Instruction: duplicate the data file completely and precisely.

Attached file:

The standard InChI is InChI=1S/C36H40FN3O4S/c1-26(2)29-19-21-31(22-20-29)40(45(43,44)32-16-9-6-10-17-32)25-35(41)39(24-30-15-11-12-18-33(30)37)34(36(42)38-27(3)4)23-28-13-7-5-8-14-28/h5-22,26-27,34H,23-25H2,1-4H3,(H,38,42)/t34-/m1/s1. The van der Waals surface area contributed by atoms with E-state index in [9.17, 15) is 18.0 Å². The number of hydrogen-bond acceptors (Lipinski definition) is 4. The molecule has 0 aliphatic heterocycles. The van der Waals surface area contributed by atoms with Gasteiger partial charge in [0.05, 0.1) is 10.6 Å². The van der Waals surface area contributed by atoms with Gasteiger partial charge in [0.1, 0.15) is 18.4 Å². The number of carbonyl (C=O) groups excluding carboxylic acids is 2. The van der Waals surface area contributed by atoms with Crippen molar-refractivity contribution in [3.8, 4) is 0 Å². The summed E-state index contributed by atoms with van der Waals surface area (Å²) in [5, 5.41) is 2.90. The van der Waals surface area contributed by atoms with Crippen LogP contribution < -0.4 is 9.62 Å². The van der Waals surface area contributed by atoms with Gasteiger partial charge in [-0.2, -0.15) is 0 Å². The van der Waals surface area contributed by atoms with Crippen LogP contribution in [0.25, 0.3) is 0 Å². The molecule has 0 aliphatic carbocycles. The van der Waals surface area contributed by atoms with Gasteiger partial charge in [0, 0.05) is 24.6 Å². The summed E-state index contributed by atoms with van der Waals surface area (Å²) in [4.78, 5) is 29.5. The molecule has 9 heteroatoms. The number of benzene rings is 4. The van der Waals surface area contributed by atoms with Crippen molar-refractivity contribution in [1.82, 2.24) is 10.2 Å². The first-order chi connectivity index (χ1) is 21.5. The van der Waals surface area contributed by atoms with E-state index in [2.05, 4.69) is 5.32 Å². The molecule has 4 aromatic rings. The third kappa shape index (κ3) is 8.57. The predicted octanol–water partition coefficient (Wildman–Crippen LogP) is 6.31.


The standard InChI is InChI=1S/C36H40FN3O4S/c1-26(2)29-19-21-31(22-20-29)40(45(43,44)32-16-9-6-10-17-32)25-35(41)39(24-30-15-11-12-18-33(30)37)34(36(42)38-27(3)4)23-28-13-7-5-8-14-28/h5-22,26-27,34H,23-25H2,1-4H3,(H,38,42)/t34-/m1/s1. The van der Waals surface area contributed by atoms with E-state index in [9.17, 15) is 18.0 Å². The number of hydrogen-bond acceptors (Lipinski definition) is 4. The molecule has 0 aliphatic heterocycles. The van der Waals surface area contributed by atoms with Gasteiger partial charge in [0.05, 0.1) is 10.6 Å². The van der Waals surface area contributed by atoms with Gasteiger partial charge in [0.1, 0.15) is 18.4 Å². The number of carbonyl (C=O) groups excluding carboxylic acids is 2. The van der Waals surface area contributed by atoms with Crippen molar-refractivity contribution in [3.8, 4) is 0 Å². The summed E-state index contributed by atoms with van der Waals surface area (Å²) in [5, 5.41) is 2.90. The van der Waals surface area contributed by atoms with Crippen LogP contribution < -0.4 is 9.62 Å². The van der Waals surface area contributed by atoms with Gasteiger partial charge in [-0.2, -0.15) is 0 Å². The van der Waals surface area contributed by atoms with Crippen LogP contribution in [0.25, 0.3) is 0 Å². The molecule has 0 aliphatic carbocycles. The van der Waals surface area contributed by atoms with Gasteiger partial charge in [0, 0.05) is 24.6 Å². The summed E-state index contributed by atoms with van der Waals surface area (Å²) in [4.78, 5) is 29.5. The molecule has 9 heteroatoms. The number of benzene rings is 4. The van der Waals surface area contributed by atoms with Crippen molar-refractivity contribution in [1.82, 2.24) is 10.2 Å². The first-order chi connectivity index (χ1) is 21.5. The van der Waals surface area contributed by atoms with E-state index in [2.05, 4.69) is 5.32 Å². The molecule has 4 aromatic rings. The third kappa shape index (κ3) is 8.57. The predicted octanol–water partition coefficient (Wildman–Crippen LogP) is 6.31.